On Tuesday, 6 February, the UK Department for Science, Innovation and Technology (DSIT) published its response to the consultation on its pro-innovation approach to artificial intelligence (AI) regulation.
In its response, the government reiterates that "combining cross-sectoral principles and a context-specific framework, international leadership and collaboration, and voluntary measures on developers" is the right overall approach but that the "challenges posed by AI technologies will ultimately require legislative action in every country once understanding of risk has matured."
To this extent, the government explains that some mandatory measures will be required in every jurisdiction as the impact of AI systems on society advances. Rather than stifle innovation, the government explains that it will legislate when it is confident that it is the right thing to do.
Later in the year, the government will launch activities to support regulator capabilities and coordination through a new steering committee alongside further consultations on the cross-economy AI risk register to assess the regulatory framework. Furthermore, the government will address electoral interference, discrimination, intellectual property law, biosecurity and other AI alignment issues. They will also continue to lead international conversations on AI governance ahead of the next AI Safety Summit in the Republic of Korea and France.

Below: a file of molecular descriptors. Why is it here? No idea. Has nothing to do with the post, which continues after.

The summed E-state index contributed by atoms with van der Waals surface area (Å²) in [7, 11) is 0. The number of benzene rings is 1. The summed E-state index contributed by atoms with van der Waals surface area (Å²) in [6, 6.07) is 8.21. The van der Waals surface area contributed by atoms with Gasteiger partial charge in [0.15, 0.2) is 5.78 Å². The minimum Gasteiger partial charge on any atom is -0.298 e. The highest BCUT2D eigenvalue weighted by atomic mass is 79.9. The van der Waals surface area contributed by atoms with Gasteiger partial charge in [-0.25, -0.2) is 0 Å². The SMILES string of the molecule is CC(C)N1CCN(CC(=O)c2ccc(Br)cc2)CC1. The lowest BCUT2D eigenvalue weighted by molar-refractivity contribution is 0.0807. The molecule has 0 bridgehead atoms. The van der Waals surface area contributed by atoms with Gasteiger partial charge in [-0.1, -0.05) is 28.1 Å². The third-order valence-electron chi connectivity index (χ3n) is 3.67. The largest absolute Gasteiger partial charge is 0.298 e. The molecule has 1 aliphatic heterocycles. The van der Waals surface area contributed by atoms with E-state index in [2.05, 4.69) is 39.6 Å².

In addition to the consultation response, the government has also launched a new £10 million initiative to jumpstart regulators' AI capabilities and a £9 million partnership with the US on responsible AI.
In its legal analysis, Pinsent Masons Legal Director Sarah Cameron writes that "The government’s non-statutory context-based approach to AI regulation stands in stark contrast to the broad risk-based approach to AI regulation being pursued under the EU AI Act, which businesses operating in the UK will need to familiarise themselves with too if operating on a cross-border basis."
Meanwhile, in an article in The Guardian, the Ada Lovelace Institute warned that the government should not wait for a Post Office-style AI scandal before moving to regulate the technology. Associate director of the institute, Michael Birtwistle, said: "There is a very real risk that further delay on legislation could leave the UK powerless to prevent AI risks – or even to react effectively after the fact."
Additional commentary on the consultation response is available in The Guardian.
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